Gardening: Allotment graft pays off in the end

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Edinburgh’s allotment demand keeps rising and waiting times are up to nine years. Understanding this desire is easy. TV gardening shows show the range of crops that can be grown, often with an organic emphasis.

And a productive plot can grow over £1000 worth of organic vegetables for an annual outlay of about £150 – a good investment if you don’t count your time.

But a new plot holder’s enthusiasm is often dampened by the reality of taking over a derelict plot which hasn’t been kept in good condition. After one bad year, there is always the hope that next year will be better. But it isn’t, so the plot, with two years of abundant weed growth, is given up.

Keeping a plot in good condition requires about 12 hours per week in the summer and eight in the winter. Taking over a derelict plot requires a lot more.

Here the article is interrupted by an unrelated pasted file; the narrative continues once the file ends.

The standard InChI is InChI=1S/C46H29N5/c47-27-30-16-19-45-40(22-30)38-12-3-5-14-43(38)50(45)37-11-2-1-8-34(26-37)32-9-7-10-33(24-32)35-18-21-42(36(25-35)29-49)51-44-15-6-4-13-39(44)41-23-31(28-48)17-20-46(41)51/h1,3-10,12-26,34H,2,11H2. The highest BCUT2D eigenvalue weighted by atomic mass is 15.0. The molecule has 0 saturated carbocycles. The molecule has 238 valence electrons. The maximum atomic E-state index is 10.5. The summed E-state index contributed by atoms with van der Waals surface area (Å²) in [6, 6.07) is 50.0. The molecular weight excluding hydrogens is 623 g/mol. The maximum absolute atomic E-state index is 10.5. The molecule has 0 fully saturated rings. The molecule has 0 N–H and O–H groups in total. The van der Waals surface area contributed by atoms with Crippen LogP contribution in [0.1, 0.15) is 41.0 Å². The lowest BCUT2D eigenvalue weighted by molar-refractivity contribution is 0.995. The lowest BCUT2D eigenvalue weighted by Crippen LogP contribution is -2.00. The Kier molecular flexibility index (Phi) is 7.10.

One common problem is the thousands of dormant weed seeds in the soil. Once cleared of top growth, the plot may seem weed free. But after a few weeks in early summer the ground is weed covered. This is discouraging and needs hours of hoeing plus hand weeding round plants. If not removed, many weeds quickly flower and seed adding to the seeds in the soil. Another legacy can be soil contaminated with plant diseases. Most common are potato root eelworm, brassica club root and onion white rot which live in the soil for seven or more years. Crop rotation steadily reduces the level of soil pathogens.

Most plots are rectangular lending themselves to a four-square layout for a four year rotation. For some crops, like onions that occupy less than half of a section, an eight year rotation is possible by cropping at one end of the section then the other end four years later. The rotation I use is potatoes with added humus rich manure, brassicas with added lime, carrots, peas and onions then finally leeks, parsnips, beetroot and courgettes. The last two years don’t get manure, but organic Fish, Blood & Bone fertiliser can be used as a crop boost.

Having said all that, there are many new holders who set to turning a derelict plot into one producing abundantly in two years.

* George Sutherland is a past president of the Federation of Edinburgh and District Allotments and Gardens Association, www.fedaga.org.uk